The new competitor to Berkshire Hathaway Inc.'s private aviation subsidiary, NetJets Inc., is a Los Angeles company formed by five executives who left NetJets after it went through a cost-cutting reorganization.
"I have no hard feelings about it," said Bill Papariella, CEO of Jet Edge International. "I don't know if they love me. I think they're a great company. The business is just shifting and moving right now. We saw opportunities."
NetJets is a leader in what's called the fractional jet ownership industry. Rather than owning a jet airplane outright, businesses and wealthy individuals become part-owners, essentially paying for private jet travel by the hour with NetJets or the other companies handling aircraft maintenance, pilots and other details.
NetJets said it is focused on its own business and does not comment on other companies in the business.
NetJets, purchased by Omaha-based Berkshire in 1998 for $725 million, had been losing money until 2009 when Warren Buffett, chairman and CEO of Berkshire, put David Sokol in charge. Sokol reorganized NetJets' operations, and by 2011 it was profitable. Sokol resigned from Berkshire last spring.
In June 2011, Papariella and fellow NetJets executives DJ Hanlon, David Pritchard, Stephanie Greer and Kevin Schwimmer were operating the West Coast office of NetJets, which Papariella said accounted for about 30 percent of NetJets' business.
In July, together with Richard Bard of Bard Capital Group, they purchased Western Jet Aviation of Los Angeles, whose CEO, Jim Hansen, joined them to form Jet Edge.
Papariella said the group left NetJets because of the reorganization, and he described it as "a very entrepreneurial moment for us."
"It just wasn't what we wanted to do anymore," Papariella said. "But that doesn't mean NetJets was the big bad wolf for us. We still have a lot of good friends there. We're in the business of helping people find solutions that fit, whether that's staying with NetJets or coming with us. Sometimes we advise people to stay with them."
Papariella said he and the others have since been replaced at NetJets. Western Aviation had 15 employees and $9 million a year in revenue when Jet Edge purchased it and now has 78 employees and $27 million a year in revenue, with 112 airplanes and about 200 customers, he said.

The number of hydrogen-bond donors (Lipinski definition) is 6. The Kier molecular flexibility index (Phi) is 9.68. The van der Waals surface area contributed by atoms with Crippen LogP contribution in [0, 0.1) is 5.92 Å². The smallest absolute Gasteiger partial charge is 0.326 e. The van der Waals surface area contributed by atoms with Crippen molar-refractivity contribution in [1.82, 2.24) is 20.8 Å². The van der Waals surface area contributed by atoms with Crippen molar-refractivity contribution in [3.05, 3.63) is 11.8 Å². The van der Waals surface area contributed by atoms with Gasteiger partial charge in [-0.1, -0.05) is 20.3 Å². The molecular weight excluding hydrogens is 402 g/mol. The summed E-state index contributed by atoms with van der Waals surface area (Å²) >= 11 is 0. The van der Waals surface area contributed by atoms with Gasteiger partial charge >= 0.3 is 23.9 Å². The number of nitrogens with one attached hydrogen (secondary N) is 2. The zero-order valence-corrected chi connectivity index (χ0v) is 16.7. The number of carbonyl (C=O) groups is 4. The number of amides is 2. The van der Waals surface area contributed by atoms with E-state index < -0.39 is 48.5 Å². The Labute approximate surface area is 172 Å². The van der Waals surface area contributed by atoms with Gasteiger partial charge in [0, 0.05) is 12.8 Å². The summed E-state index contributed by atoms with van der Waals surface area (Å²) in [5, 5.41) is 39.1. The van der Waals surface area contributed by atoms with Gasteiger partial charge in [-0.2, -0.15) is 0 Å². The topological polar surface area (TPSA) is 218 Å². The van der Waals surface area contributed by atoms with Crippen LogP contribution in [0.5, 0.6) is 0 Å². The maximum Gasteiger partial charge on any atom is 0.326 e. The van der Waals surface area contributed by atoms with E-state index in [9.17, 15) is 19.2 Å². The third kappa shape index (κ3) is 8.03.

Two airplanes are based in Asia, and 26 more employees are in China, getting ready to open a new joint venture there in a few weeks, Papariella said.
He said the business became possible because of the 2008-09 recession, which hit the aviation industry hard as individuals and corporations cut back on flying. Aircraft values declined and new aircraft purchases slumped.
Papariella said that opened the way for the Western Aviation purchase and formation of Jet Edge, opportunities that were "too hard to turn down."
At the same time, flight customers wanted to control costs, and Jet Edge could provide a wide range of aircraft to fit the needs of each trip, rather than locking customers into certain aircraft. For example, he said, a short family trip to Aspen for a skiing vacation may call for a smaller airplane than a business trip to Brazil, saving customers money in the process.
"NetJets' model, I think, was not conducive to the masses any more," Papariella said. "We felt there was a significant opportunity to build a boutique, hand-holding service for private fliers that want multiple solutions with several choices, versus just being jammed into one product."
He said the options mean Jet Edge's rates can be 30 percent to 40 percent less than NetJets'.
Papariella said the recession also has meant that many individuals and businesses with private jets suddenly couldn't afford them without generating revenue by letting others use them. Jet Edge is working out charter arrangements with those airplanes, as well as its own aircraft, and with other jet fleets including Cessna Aircraft Co.
In a statement, NetJets said its clients have access to its entire fleet of jets, offering 13 different light, midsized and large cabin aircraft. Clients can purchase shares of an aircraft that best meets their travel needs but also can exchange among other types for specific flights, NetJets said, adding that it has "the largest, most diverse fleet of private jets in the sky."
The Omaha World-Herald Co. is owned by Berkshire Hathaway Inc.
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